As a life-long Star Trek fan, there’s a lot to celebrate this year: a new movie, a new TV series, and the franchise’s 50th anniversary. For my own small contribution to the festivities I’ve decided to do a series of posts (one every week or two), detailing little-known corners of the franchise’s licensed (and fan-made) works. This week I’ll be covering the Deep Space Nine PC video game – The Fallen:
Plot: In the last days of the Cardassian occupation of Bajor, a scientist named Terrel attempted to unlock the secrets of an orb of the Pah-wraiths, only to be forced to abandon the project when the orb became unstable. Six years later her secret lab is discovered aboard DS9 and forces within the Dominion, Cardassia, and the Cult of the Pah-Wraiths all seek to gather the three orbs of the Pah-Wraiths for use as a weapon, or to create a new wormhole. Playing as Sisko, Worf, and Kira, the player must find the missing orbs, and stop the forces trying to control the Pah-Wraiths before it’s too late.
- Well-versed in DS9 lore. The game itself takes place toward the end of the 6th season, but contains many references to episodes throughout the series including the mining operation on Jerrado (“Progress”), Kira assuming a Cardassian appearance (“Second Skin”), secret areas and defenses from the Cardassian control of the station (“Civil Defense”), the telekenetic abilities of the Vorta (“The Jem’Hadar”), and Dominion prison camps (“By Inferno’s Light”). The game also foreshadows the later events of the series including the final confrontation with the Pah-Wraiths, Dukat being possessed, and the Pah-Wraith cult.
- The game is re-playable through each of the three main characters: Sisko, Worf and Kira. The storylines run in parallel but feature different levels and gameplay for each.
- One mission involves exploring a crashed Miranda class starship. The level design for this sequence is excellent, climbing through a hostile jungle to see your first glimpse of the ship, fighting Jem’Hadar on the outer hull, then diving inside and having to work your way through submerged sections to a hidden lab.
- Your default weapon is useful throughout the game and is good for almost all light combat encounters. This is good since the heavier weapons may not always have plentiful ammo.
- Terry Farrell reprises her role as Jadzia Dax for the only time after her character’s death at the end of the 6th season.
- The game uses a beta build of the Unreal Tournament engine, one of the first game engines to feature truly expansive environments. Both the Ulysses mission and the reveal of a buried Pah-Wraith temple move from tight confined spaces to expansive open levels. This engine was in a sweet spot for games of the era. Next generation engines would feature better graphics, but the level design was much smaller and featured more loading (see Deus Ex vs. Deus Ex: Invisible War). Even with its old and outdated graphics, the level design is on par with the best games of today. You can look out the window of Sisko’s office or the Promenade and see the rest of the station.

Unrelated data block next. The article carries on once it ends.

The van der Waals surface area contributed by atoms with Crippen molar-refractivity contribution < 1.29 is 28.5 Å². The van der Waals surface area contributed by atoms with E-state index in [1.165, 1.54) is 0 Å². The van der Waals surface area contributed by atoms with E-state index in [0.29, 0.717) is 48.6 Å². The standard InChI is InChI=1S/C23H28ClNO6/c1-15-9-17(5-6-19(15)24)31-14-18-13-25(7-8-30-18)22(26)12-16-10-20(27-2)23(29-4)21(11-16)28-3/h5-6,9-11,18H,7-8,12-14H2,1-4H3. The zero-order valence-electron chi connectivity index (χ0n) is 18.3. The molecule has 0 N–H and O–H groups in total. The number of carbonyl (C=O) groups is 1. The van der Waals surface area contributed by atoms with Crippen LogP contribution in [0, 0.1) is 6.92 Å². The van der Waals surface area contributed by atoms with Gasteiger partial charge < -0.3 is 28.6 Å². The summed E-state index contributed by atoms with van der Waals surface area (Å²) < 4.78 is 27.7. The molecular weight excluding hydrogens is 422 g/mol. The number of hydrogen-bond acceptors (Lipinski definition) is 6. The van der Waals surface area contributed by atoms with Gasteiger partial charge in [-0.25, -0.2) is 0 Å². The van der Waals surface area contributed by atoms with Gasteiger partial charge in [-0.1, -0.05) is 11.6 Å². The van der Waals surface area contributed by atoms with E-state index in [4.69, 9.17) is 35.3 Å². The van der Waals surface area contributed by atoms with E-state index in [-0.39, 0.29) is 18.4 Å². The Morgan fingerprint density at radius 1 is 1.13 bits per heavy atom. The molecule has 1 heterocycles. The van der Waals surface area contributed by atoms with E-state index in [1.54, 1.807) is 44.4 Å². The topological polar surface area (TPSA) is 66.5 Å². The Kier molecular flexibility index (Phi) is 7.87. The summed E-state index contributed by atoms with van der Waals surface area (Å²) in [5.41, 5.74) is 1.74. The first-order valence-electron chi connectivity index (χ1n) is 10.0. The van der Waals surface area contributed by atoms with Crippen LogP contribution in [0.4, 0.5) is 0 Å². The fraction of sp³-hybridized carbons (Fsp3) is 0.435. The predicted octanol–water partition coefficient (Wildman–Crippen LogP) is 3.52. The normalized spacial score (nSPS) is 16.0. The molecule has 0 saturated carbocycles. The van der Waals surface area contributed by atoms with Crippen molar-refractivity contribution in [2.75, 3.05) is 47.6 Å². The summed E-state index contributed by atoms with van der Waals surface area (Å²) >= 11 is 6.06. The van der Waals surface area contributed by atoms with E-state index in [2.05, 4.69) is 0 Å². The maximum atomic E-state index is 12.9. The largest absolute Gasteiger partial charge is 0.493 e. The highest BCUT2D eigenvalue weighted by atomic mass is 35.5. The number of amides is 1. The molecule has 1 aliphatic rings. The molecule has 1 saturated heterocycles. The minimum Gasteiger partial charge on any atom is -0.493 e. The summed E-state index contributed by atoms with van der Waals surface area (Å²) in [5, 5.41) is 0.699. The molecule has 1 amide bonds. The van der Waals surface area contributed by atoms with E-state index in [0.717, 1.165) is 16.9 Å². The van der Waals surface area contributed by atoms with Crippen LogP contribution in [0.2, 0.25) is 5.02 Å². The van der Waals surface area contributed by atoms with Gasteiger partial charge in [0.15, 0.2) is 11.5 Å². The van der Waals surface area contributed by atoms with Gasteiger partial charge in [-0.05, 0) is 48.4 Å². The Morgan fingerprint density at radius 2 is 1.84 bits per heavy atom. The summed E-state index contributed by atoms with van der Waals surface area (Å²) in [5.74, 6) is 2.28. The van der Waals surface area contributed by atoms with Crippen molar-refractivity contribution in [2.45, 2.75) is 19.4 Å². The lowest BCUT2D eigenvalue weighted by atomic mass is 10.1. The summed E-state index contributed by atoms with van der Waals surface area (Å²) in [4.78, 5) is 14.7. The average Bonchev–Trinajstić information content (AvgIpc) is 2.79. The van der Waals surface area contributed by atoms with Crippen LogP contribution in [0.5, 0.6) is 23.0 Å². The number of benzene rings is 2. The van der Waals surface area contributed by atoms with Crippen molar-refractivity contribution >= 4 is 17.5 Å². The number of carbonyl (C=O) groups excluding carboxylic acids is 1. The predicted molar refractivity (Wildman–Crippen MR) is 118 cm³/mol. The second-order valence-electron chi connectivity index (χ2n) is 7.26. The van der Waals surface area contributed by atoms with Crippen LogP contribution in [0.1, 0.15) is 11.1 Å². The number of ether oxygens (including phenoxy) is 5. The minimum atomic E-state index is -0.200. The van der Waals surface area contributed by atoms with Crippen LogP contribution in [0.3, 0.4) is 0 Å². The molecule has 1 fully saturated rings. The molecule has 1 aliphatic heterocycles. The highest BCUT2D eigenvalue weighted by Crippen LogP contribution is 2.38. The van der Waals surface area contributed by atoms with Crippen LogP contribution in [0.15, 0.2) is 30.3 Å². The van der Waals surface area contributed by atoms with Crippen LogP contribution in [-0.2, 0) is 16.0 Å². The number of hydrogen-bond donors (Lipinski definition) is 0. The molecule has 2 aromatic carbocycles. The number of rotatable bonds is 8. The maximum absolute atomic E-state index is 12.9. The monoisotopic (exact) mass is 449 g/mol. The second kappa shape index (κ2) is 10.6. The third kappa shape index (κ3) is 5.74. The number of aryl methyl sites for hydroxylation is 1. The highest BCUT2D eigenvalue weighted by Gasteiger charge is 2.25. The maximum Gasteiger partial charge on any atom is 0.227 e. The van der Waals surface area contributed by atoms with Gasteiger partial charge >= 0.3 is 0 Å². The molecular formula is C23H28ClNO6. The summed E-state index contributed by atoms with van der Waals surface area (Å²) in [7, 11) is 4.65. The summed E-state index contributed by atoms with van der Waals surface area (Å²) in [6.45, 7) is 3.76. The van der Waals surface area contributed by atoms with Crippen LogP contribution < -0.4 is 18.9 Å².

- A mod for the game (titled Convergence) was created by one of the level designers for the original game, and includes another twenty or so levels of gameplay (on top of the 24 base levels). A lot of enjoyment for a shooter.
- The music is atmospheric and chilling, and in MP3 format easily accessible in the game’s install directory. More than 90 minutes of DS9 game music.
- Avery Brooks and Colm Meaney were unavailable to provide the voices of Sisko and O’Brien. The Sisko performance is okay, but O’Brien is pretty terrible.
- An early mission features an enemy that you need to scan with your tricorder before being able to shoot them. This can be a bit of a barrier to entry for someone just getting used to the game’s controls.
- The default auto-targeting doesn’t always work well. It removes options for destroying explosive containers to kill enemies by always targeting the combatants.
- The story can feel disjointed and incomplete until you play through all three characters. Some missions, like the Ulysses aren’t explained well initially until you read through tactical briefings, and watch later cut-scenes.
- Some people criticized the lack of multi-player, which would have been cool in a few places. For me the game doesn’t suffer without it.
- The game isn’t easy to run on a modern system, though I was able to get it running pretty quickly by installing a program called nGlide. I’m re-playing on my ASUS Windows 8.1 machine with no problems so far.
Bottom-line: The game would be a reasonably good third-person shooter without the Star Trek trappings. Weapon balancing is pretty good, and requires a more considered and tactical approach. The level design is epic in feel, and there are lots of things for the DS9 fan to enjoy, including walking into Quark’s bar, talking conspiracy with Garak, and walking on the hull of a crashed ship (seriously, that is still cool 15 years after the first time I played it). The plot would have fit well as two-part episode of the show (and is partially based on the Millennium series of DS9 novels). Definitely the best DS9 game made for the PC and still fun today.